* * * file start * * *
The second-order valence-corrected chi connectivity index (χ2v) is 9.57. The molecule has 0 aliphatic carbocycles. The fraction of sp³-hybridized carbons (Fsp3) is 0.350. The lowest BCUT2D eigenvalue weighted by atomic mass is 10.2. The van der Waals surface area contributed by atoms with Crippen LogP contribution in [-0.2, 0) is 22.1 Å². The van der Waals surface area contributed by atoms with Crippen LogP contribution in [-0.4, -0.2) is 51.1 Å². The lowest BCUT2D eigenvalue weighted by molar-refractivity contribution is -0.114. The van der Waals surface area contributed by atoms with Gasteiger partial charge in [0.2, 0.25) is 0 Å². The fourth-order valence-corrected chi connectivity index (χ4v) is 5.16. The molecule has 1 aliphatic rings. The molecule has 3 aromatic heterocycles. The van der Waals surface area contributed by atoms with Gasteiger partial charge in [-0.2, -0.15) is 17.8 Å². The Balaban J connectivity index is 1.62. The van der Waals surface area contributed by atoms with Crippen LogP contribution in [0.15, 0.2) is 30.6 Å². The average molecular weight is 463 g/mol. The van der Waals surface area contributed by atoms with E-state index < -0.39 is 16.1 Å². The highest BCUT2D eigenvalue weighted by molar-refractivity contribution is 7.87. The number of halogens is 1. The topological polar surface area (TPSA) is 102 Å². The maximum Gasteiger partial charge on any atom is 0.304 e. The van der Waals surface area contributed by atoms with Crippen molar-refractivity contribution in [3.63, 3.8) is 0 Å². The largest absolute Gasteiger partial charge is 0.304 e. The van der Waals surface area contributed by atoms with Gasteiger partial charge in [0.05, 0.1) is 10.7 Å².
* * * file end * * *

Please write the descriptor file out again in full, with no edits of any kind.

The second-order valence-corrected chi connectivity index (χ2v) is 9.57. The molecule has 0 aliphatic carbocycles. The fraction of sp³-hybridized carbons (Fsp3) is 0.350. The lowest BCUT2D eigenvalue weighted by atomic mass is 10.2. The van der Waals surface area contributed by atoms with Crippen LogP contribution in [-0.2, 0) is 22.1 Å². The van der Waals surface area contributed by atoms with Crippen LogP contribution in [-0.4, -0.2) is 51.1 Å². The lowest BCUT2D eigenvalue weighted by molar-refractivity contribution is -0.114. The van der Waals surface area contributed by atoms with Gasteiger partial charge in [0.2, 0.25) is 0 Å². The fourth-order valence-corrected chi connectivity index (χ4v) is 5.16. The molecule has 1 aliphatic rings. The molecule has 3 aromatic heterocycles. The van der Waals surface area contributed by atoms with Gasteiger partial charge in [-0.2, -0.15) is 17.8 Å². The Balaban J connectivity index is 1.62. The van der Waals surface area contributed by atoms with Crippen LogP contribution in [0.15, 0.2) is 30.6 Å². The average molecular weight is 463 g/mol. The van der Waals surface area contributed by atoms with E-state index < -0.39 is 16.1 Å². The highest BCUT2D eigenvalue weighted by molar-refractivity contribution is 7.87. The number of halogens is 1. The topological polar surface area (TPSA) is 102 Å². The maximum Gasteiger partial charge on any atom is 0.304 e. The van der Waals surface area contributed by atoms with Crippen molar-refractivity contribution in [3.63, 3.8) is 0 Å². The largest absolute Gasteiger partial charge is 0.304 e. The van der Waals surface area contributed by atoms with Gasteiger partial charge in [0.05, 0.1) is 10.7 Å².